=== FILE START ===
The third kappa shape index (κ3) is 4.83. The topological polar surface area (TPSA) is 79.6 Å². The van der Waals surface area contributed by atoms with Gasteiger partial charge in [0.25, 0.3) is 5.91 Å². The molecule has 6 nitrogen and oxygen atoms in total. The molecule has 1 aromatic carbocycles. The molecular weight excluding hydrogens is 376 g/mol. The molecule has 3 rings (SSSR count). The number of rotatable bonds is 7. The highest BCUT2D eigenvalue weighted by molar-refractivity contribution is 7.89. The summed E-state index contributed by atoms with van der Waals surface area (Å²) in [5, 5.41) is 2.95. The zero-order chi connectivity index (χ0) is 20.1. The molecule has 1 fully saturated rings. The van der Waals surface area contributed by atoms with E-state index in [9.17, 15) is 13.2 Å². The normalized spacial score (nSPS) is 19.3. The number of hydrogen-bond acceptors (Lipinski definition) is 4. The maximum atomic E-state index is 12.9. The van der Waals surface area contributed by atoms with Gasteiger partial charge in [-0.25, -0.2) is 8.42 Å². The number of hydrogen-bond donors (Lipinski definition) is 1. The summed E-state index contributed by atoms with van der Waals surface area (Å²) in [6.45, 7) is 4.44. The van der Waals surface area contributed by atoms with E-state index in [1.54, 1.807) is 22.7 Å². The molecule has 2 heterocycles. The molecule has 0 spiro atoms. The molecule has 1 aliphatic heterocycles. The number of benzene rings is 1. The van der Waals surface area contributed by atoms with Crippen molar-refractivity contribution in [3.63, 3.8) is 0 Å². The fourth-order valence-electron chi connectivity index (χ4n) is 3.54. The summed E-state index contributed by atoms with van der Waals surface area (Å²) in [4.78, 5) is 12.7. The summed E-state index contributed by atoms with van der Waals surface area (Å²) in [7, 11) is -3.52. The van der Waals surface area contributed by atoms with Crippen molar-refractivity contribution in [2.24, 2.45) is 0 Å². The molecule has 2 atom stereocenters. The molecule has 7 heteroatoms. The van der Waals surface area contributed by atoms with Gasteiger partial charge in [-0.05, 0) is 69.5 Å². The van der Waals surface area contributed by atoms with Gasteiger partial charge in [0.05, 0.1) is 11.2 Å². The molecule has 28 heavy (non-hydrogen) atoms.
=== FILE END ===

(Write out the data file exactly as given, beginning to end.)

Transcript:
The third kappa shape index (κ3) is 4.83. The topological polar surface area (TPSA) is 79.6 Å². The van der Waals surface area contributed by atoms with Gasteiger partial charge in [0.25, 0.3) is 5.91 Å². The molecule has 6 nitrogen and oxygen atoms in total. The molecule has 1 aromatic carbocycles. The molecular weight excluding hydrogens is 376 g/mol. The molecule has 3 rings (SSSR count). The number of rotatable bonds is 7. The highest BCUT2D eigenvalue weighted by molar-refractivity contribution is 7.89. The summed E-state index contributed by atoms with van der Waals surface area (Å²) in [5, 5.41) is 2.95. The zero-order chi connectivity index (χ0) is 20.1. The molecule has 1 fully saturated rings. The van der Waals surface area contributed by atoms with E-state index in [9.17, 15) is 13.2 Å². The normalized spacial score (nSPS) is 19.3. The number of hydrogen-bond acceptors (Lipinski definition) is 4. The maximum atomic E-state index is 12.9. The van der Waals surface area contributed by atoms with Gasteiger partial charge in [-0.25, -0.2) is 8.42 Å². The number of hydrogen-bond donors (Lipinski definition) is 1. The summed E-state index contributed by atoms with van der Waals surface area (Å²) in [6.45, 7) is 4.44. The van der Waals surface area contributed by atoms with E-state index in [1.54, 1.807) is 22.7 Å². The molecule has 2 heterocycles. The molecule has 0 spiro atoms. The molecule has 1 aliphatic heterocycles. The number of benzene rings is 1. The van der Waals surface area contributed by atoms with Crippen molar-refractivity contribution in [3.63, 3.8) is 0 Å². The fourth-order valence-electron chi connectivity index (χ4n) is 3.54. The summed E-state index contributed by atoms with van der Waals surface area (Å²) in [4.78, 5) is 12.7. The summed E-state index contributed by atoms with van der Waals surface area (Å²) in [7, 11) is -3.52. The van der Waals surface area contributed by atoms with Crippen molar-refractivity contribution in [2.24, 2.45) is 0 Å². The molecule has 2 atom stereocenters. The molecule has 7 heteroatoms. The van der Waals surface area contributed by atoms with Gasteiger partial charge in [-0.05, 0) is 69.5 Å². The van der Waals surface area contributed by atoms with Gasteiger partial charge in [0.05, 0.1) is 11.2 Å². The molecule has 28 heavy (non-hydrogen) atoms.